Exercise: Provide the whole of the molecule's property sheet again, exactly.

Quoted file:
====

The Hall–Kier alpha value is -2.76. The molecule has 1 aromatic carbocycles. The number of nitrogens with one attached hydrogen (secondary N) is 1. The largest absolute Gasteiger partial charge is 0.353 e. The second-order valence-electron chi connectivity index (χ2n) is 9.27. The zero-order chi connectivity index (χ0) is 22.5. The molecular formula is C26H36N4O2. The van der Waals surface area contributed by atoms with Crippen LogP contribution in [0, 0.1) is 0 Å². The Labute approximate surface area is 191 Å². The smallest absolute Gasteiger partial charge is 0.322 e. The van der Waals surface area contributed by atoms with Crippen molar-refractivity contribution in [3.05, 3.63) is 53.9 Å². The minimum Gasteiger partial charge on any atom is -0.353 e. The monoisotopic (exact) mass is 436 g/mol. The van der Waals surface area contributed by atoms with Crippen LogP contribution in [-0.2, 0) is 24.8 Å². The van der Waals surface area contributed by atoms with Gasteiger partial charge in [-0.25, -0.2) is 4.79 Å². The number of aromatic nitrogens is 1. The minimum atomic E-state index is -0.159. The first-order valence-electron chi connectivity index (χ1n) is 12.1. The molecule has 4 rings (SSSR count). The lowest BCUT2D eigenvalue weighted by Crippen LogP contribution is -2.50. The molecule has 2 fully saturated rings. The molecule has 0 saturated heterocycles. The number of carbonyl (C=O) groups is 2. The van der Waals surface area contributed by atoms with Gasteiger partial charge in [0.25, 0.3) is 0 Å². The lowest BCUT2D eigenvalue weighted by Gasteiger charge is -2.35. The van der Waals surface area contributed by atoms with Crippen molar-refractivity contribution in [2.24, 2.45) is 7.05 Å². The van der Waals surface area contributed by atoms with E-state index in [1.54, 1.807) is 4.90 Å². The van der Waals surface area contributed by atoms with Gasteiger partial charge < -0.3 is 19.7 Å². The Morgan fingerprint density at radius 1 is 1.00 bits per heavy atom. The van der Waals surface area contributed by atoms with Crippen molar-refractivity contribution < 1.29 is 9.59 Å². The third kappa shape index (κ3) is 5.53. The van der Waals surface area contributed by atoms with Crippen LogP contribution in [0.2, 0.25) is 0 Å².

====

The Hall–Kier alpha value is -2.76. The molecule has 1 aromatic carbocycles. The number of nitrogens with one attached hydrogen (secondary N) is 1. The largest absolute Gasteiger partial charge is 0.353 e. The second-order valence-electron chi connectivity index (χ2n) is 9.27. The zero-order chi connectivity index (χ0) is 22.5. The molecular formula is C26H36N4O2. The van der Waals surface area contributed by atoms with Crippen LogP contribution in [0, 0.1) is 0 Å². The Labute approximate surface area is 191 Å². The smallest absolute Gasteiger partial charge is 0.322 e. The van der Waals surface area contributed by atoms with Crippen molar-refractivity contribution in [3.05, 3.63) is 53.9 Å². The minimum Gasteiger partial charge on any atom is -0.353 e. The monoisotopic (exact) mass is 436 g/mol. The van der Waals surface area contributed by atoms with Crippen LogP contribution in [-0.2, 0) is 24.8 Å². The van der Waals surface area contributed by atoms with Gasteiger partial charge in [-0.25, -0.2) is 4.79 Å². The number of aromatic nitrogens is 1. The minimum atomic E-state index is -0.159. The first-order valence-electron chi connectivity index (χ1n) is 12.1. The molecule has 4 rings (SSSR count). The lowest BCUT2D eigenvalue weighted by Crippen LogP contribution is -2.50. The molecule has 2 fully saturated rings. The molecule has 0 saturated heterocycles. The number of carbonyl (C=O) groups is 2. The van der Waals surface area contributed by atoms with Gasteiger partial charge in [0.25, 0.3) is 0 Å². The lowest BCUT2D eigenvalue weighted by Gasteiger charge is -2.35. The van der Waals surface area contributed by atoms with Crippen molar-refractivity contribution in [2.24, 2.45) is 7.05 Å². The van der Waals surface area contributed by atoms with E-state index in [1.54, 1.807) is 4.90 Å². The van der Waals surface area contributed by atoms with Gasteiger partial charge < -0.3 is 19.7 Å². The Morgan fingerprint density at radius 1 is 1.00 bits per heavy atom. The van der Waals surface area contributed by atoms with Crippen molar-refractivity contribution < 1.29 is 9.59 Å². The third kappa shape index (κ3) is 5.53. The van der Waals surface area contributed by atoms with Crippen LogP contribution in [0.2, 0.25) is 0 Å².